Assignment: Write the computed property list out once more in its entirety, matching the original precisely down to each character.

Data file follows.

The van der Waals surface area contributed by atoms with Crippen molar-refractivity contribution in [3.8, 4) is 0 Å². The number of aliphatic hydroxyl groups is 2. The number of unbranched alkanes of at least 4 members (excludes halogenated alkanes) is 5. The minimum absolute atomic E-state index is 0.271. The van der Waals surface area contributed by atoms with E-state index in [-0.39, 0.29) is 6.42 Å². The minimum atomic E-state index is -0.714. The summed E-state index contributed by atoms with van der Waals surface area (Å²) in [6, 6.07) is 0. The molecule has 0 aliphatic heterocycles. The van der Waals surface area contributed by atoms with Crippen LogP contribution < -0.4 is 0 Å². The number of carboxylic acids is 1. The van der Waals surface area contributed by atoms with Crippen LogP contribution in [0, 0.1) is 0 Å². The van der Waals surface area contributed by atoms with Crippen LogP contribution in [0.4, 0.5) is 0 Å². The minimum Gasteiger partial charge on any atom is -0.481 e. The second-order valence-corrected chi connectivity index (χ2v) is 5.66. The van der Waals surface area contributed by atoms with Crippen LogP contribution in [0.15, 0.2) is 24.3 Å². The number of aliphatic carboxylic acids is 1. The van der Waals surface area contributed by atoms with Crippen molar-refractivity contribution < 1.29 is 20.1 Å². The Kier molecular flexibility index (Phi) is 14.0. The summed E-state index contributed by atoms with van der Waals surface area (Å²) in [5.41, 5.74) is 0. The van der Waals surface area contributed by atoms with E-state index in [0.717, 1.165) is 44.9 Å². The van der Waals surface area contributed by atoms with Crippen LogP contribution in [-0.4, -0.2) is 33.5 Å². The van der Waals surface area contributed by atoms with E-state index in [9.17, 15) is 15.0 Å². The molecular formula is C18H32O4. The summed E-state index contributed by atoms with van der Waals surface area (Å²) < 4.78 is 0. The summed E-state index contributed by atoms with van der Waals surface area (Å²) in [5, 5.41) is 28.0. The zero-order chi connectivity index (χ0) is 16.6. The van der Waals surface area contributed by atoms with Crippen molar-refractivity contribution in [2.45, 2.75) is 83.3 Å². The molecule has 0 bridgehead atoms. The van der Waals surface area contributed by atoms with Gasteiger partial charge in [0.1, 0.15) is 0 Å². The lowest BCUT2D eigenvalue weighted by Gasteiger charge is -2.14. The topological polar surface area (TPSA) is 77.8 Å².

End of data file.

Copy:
The van der Waals surface area contributed by atoms with Crippen molar-refractivity contribution in [3.8, 4) is 0 Å². The number of aliphatic hydroxyl groups is 2. The number of unbranched alkanes of at least 4 members (excludes halogenated alkanes) is 5. The minimum absolute atomic E-state index is 0.271. The van der Waals surface area contributed by atoms with E-state index in [-0.39, 0.29) is 6.42 Å². The minimum atomic E-state index is -0.714. The summed E-state index contributed by atoms with van der Waals surface area (Å²) in [6, 6.07) is 0. The molecule has 0 aliphatic heterocycles. The van der Waals surface area contributed by atoms with Crippen LogP contribution < -0.4 is 0 Å². The number of carboxylic acids is 1. The van der Waals surface area contributed by atoms with Crippen LogP contribution in [0, 0.1) is 0 Å². The van der Waals surface area contributed by atoms with Crippen LogP contribution in [0.4, 0.5) is 0 Å². The minimum Gasteiger partial charge on any atom is -0.481 e. The second-order valence-corrected chi connectivity index (χ2v) is 5.66. The van der Waals surface area contributed by atoms with Crippen LogP contribution in [0.15, 0.2) is 24.3 Å². The number of aliphatic carboxylic acids is 1. The van der Waals surface area contributed by atoms with Crippen molar-refractivity contribution < 1.29 is 20.1 Å². The Kier molecular flexibility index (Phi) is 14.0. The summed E-state index contributed by atoms with van der Waals surface area (Å²) in [5.41, 5.74) is 0. The van der Waals surface area contributed by atoms with E-state index in [0.717, 1.165) is 44.9 Å². The van der Waals surface area contributed by atoms with Crippen LogP contribution in [-0.4, -0.2) is 33.5 Å². The van der Waals surface area contributed by atoms with E-state index in [9.17, 15) is 15.0 Å². The molecular formula is C18H32O4. The summed E-state index contributed by atoms with van der Waals surface area (Å²) < 4.78 is 0. The summed E-state index contributed by atoms with van der Waals surface area (Å²) in [5, 5.41) is 28.0. The zero-order chi connectivity index (χ0) is 16.6. The van der Waals surface area contributed by atoms with Crippen molar-refractivity contribution in [2.45, 2.75) is 83.3 Å². The molecule has 0 bridgehead atoms. The van der Waals surface area contributed by atoms with Gasteiger partial charge in [0.1, 0.15) is 0 Å². The lowest BCUT2D eigenvalue weighted by Gasteiger charge is -2.14. The topological polar surface area (TPSA) is 77.8 Å².